Tabbouleh is a Middle Eastern herb salad, traditionally made with parsley, mint, tomatoes, onions, and cooked bulgur wheat, dressed with olive oil and lemon juice. This version goes a little lighter on the herbs, skips the mint, adds in cucumber, and replaces bulgur with quinoa. Perhaps inauthentic, but delicious nonetheless. It’s still a parsley-heavy grain salad, and makes for a light summertime meal.
It’s hard for me to say “no” to any meal that involves fresh, bright summer vegetables.
I’m currently contemplating a big blog change, because fonts and colors and layouts are important. I’m also doing a project on instagram that involves launching an online handmade store in 100 days. I’m trying to make things and read things and figure out what all of my little projects and hobbies add up to. And all the while, I’m reading 800-page novels and writing papers and taking exams for classes that will be over in a month.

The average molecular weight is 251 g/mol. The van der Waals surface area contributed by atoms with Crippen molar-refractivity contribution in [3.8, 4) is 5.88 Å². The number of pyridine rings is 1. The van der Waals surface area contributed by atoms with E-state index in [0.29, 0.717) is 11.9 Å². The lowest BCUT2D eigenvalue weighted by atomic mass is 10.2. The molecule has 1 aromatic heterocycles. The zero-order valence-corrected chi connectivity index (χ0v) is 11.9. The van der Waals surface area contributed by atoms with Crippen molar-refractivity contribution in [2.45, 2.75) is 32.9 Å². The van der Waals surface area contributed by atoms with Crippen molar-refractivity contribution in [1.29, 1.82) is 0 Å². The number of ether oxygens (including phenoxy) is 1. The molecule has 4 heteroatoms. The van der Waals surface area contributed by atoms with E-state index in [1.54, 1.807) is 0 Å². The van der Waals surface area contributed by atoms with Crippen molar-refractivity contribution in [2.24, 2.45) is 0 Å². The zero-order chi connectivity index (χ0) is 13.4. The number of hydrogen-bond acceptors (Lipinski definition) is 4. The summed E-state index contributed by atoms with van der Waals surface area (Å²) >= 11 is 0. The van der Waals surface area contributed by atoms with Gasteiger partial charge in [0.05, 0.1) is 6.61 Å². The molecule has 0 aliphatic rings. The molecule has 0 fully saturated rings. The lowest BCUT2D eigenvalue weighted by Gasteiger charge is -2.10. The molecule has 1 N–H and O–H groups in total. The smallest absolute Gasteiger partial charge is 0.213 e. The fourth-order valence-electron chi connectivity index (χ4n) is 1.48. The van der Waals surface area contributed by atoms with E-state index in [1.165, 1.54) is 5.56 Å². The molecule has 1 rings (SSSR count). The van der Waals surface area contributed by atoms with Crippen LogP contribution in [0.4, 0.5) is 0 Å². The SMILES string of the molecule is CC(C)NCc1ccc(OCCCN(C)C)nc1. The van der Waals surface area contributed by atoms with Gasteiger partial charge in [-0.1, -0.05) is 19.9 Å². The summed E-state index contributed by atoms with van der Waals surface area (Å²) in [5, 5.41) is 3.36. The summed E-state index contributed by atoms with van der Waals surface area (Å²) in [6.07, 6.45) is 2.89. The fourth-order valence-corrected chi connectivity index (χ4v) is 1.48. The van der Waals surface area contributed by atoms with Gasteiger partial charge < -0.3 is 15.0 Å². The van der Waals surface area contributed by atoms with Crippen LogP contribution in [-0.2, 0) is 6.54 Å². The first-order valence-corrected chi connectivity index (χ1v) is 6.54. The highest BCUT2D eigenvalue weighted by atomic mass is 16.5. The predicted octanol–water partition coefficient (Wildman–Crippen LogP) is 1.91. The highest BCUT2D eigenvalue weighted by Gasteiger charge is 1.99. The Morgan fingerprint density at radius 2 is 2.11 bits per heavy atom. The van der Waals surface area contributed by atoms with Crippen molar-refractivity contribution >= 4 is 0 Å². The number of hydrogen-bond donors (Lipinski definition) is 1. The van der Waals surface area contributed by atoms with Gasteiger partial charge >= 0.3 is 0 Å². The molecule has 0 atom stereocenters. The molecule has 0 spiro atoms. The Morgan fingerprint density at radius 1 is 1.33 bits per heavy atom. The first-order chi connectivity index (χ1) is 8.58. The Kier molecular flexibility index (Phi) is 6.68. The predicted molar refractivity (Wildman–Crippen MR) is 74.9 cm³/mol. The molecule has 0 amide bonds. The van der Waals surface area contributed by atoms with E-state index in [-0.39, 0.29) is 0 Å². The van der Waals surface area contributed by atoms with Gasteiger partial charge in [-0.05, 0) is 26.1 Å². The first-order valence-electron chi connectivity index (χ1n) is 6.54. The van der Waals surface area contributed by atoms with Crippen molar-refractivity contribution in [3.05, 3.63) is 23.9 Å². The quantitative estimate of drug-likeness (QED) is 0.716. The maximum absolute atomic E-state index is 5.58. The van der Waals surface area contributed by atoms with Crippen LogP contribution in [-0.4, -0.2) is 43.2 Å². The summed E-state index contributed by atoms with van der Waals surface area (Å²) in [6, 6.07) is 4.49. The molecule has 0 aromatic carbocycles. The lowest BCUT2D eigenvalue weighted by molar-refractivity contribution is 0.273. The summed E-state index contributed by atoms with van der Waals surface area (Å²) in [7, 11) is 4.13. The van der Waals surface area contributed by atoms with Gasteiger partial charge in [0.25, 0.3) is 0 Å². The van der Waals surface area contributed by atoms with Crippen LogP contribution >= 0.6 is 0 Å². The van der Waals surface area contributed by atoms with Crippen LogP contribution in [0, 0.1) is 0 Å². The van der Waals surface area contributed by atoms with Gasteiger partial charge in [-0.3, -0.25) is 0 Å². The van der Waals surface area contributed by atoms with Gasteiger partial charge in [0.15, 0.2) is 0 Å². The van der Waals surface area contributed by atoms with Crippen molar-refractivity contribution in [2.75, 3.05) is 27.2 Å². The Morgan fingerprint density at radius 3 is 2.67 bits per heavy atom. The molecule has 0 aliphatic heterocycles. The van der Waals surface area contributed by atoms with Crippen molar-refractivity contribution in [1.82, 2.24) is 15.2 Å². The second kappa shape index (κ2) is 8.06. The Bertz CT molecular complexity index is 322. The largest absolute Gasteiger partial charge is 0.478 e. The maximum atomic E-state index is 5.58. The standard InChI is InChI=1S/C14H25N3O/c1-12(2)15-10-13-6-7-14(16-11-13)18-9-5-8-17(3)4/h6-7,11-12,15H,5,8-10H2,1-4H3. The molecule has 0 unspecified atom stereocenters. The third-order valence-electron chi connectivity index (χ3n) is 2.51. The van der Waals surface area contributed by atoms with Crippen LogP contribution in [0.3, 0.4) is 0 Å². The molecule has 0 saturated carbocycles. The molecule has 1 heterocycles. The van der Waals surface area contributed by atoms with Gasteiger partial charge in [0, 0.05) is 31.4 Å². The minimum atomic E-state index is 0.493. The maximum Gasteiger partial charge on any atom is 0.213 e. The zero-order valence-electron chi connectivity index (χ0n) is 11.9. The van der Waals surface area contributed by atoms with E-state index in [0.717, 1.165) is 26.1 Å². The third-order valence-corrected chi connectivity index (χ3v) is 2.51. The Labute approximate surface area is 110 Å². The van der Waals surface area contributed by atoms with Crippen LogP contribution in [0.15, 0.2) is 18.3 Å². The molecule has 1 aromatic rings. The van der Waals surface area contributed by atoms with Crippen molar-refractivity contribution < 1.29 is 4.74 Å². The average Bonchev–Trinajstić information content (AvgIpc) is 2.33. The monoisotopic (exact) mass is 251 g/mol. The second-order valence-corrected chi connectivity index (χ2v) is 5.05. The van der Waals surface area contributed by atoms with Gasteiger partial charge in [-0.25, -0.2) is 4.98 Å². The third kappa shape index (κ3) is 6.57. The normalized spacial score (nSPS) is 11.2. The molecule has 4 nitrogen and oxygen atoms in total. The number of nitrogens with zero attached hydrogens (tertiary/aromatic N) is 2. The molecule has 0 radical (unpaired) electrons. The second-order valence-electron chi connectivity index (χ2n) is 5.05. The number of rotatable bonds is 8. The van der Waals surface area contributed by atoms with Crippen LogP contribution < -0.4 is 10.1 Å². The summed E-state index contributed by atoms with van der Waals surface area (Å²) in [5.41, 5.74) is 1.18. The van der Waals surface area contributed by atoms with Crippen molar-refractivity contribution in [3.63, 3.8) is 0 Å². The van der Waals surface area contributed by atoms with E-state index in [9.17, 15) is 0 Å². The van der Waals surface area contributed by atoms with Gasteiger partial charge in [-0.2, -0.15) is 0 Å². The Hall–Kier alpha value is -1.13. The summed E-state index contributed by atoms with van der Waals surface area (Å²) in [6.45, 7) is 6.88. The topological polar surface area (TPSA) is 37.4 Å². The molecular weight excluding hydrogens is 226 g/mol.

Sure, I constantly have stuff to do, but I’m loving every minute of it. I’m learning so much. I’m learning about the brain and the body, about our strange culture, about the ways that we speak to each other now. I’m learning how to write well and clearly. Most of all, I’m learning that it takes guts and time to make things, and put them out there in the world.
Nothing you ever write or paint or photograph is 100% perfect. Sometimes you have to let it go, say “this is it,” and release your work. Sometimes people will criticize you, or they won’t like what you’re doing. And sometimes you won’t hear a response at all, because nobody will see the thing that you spent hours making. But sometimes, your work will resonate with someone. They will love what you’ve created.